Despite more injuries, Mets blank Cards

David Wright hits a two-run home run in David Wright hits a two-run home run in the first inning. Photo Credit: David Pokress

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The Mets had their starting pitcher collapse on the mound while throwing a warmup pitch yesterday and leave the game in the arms of two trainers. They had their leftfielder pull up lame after hitting a single and immediately walk into the dugout and down the tunnel to the clubhouse.

Their second baseman, who fell down the dugout steps the night before and sprained his ankle, was not available.

Gary Sheffield, the leftfielder, and Luis Castillo, the second baseman, may play again sometime soon.

Jon Niese, the pitcher, will not be in uniform again until spring training.

Niese suffered a complete tear of the right upper hamstring tendon in the second inning of the Mets’ 9-0 victory over the Cardinals. He will have surgery to repair it, the Mets said in a release last night.
It all started in the second inning when Niese collapsed while attempting a warmup pitch after an awkward play at first base. The crowd at Citi Field gasped as the 22-year-old lefthander crumpled in agony as his right leg gave out on the follow-through.

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Niese went down and put his arm over his face; it looked so frightening that pitcher Nelson Figueroa said he started “saying a little prayer” in the bullpen.

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    “We should be pretty used to it by now,” said David Wright. “We’re certainly working our training and medical staff to the bone.”

Niese had covered first base on the back end of an attempted 3-6-1 double play on a ball hit by Joe Thurston. He stretched both legs in a split while catching the throw; his left foot touched the base, but too late to record the out.

Niese went back to the mound in discomfort as manager Jerry Manuel, trainer Ray Ramirez and assistant trainer Mike Herbst came out.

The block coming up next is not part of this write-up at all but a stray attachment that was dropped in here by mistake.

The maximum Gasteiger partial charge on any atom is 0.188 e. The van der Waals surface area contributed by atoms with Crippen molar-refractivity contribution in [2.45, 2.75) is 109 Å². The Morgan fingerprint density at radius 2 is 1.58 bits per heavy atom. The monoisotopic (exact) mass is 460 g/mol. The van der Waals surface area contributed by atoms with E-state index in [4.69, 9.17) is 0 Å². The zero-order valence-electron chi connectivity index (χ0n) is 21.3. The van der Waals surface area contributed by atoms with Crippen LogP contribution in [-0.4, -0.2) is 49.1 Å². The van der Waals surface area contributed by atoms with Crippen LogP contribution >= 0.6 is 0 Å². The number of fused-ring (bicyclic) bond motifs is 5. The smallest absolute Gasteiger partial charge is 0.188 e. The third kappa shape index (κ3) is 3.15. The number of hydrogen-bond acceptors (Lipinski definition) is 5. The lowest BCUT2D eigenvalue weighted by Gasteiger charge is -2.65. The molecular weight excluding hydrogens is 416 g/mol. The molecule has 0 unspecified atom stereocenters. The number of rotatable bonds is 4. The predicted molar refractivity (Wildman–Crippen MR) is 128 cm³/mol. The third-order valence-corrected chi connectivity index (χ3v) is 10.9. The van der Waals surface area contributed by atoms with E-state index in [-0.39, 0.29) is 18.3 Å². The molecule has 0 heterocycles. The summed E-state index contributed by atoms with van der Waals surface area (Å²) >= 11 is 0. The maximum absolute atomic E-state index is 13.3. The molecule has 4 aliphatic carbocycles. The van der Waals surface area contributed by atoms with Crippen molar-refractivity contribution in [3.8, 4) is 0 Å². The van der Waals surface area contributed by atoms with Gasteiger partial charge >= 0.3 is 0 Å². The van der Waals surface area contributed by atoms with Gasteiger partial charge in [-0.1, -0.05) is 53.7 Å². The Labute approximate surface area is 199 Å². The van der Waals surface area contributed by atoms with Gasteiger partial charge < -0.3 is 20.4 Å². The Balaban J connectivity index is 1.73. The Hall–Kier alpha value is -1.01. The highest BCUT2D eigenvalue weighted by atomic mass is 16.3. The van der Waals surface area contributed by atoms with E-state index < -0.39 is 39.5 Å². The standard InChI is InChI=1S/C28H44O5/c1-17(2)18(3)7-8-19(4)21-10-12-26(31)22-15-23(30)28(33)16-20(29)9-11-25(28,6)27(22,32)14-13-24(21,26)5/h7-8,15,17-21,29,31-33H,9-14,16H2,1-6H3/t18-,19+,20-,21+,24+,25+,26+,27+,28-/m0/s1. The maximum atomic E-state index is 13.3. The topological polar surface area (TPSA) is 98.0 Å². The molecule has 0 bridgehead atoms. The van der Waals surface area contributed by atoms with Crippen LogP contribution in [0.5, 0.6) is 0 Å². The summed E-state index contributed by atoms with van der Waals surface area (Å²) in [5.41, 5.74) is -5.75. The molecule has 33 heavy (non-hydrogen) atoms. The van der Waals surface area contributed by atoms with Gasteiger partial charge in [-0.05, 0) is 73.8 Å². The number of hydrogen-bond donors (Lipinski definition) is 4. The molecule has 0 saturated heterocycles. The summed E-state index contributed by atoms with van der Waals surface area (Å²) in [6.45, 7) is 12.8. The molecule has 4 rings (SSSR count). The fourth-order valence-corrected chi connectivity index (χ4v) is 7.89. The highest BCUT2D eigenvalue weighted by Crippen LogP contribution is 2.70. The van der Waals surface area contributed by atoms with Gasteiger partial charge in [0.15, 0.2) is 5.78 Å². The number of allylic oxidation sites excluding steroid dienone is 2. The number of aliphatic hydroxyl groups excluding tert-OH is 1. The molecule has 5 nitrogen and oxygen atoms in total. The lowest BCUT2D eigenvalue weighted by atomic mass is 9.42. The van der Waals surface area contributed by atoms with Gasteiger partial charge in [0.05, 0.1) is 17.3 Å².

The efficiency of Mets’ training staff has been called into question many times over the last few seasons; the Mets have always defended their medicos. But was it really necessary for the Mets to let their prized pitching prospect attempt a warmup pitch when he admitted feeling something in his hamstring?

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“When he went to first base he said it kind of ‘stretched’ it a little bit,” Manuel said. “He was continuing to tell Mike Herbst that he was OK . . . He felt he could make a pitch. But obviously it didn’t fare too well.”

Niese lay on the mound for a few minutes before he got up and was helped off the field by Ramirez and Herbst. He did not put any weight on his right leg and left the stadium for an extended stay at the Hospital for Special Surgery.

Figueroa (1-2), who allowed 10 hits and six runs in 1 2/3 innings in a start on Monday, threw 4 1/3 scoreless innings of relief. Bobby Parnell followed with three more. Wright and Angel Pagan homered as the Mets banged out 15 hits.

The Mets lost Sheffield in the sixth after he hit what should have been a double to the wall in left-center. Sheffield, who only returned from the disabled list on Sunday, rounded first and stopped before leaving the field with tightness in his right hamstring.

Sheffield is – wait for it – day-to-day, as is Castillo, who sprained his ankle on a glove left on a dugout step on Wednesday. The Mets already have nine players on the disabled list. Niese will make 10 today.

“It’s been a difficult time for us,” Manuel said. “But we still have to continue to play baseball.”

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Niese was making his fifth start of the season for the Mets. He will finish it 1-1 with a 4.21 ERA.

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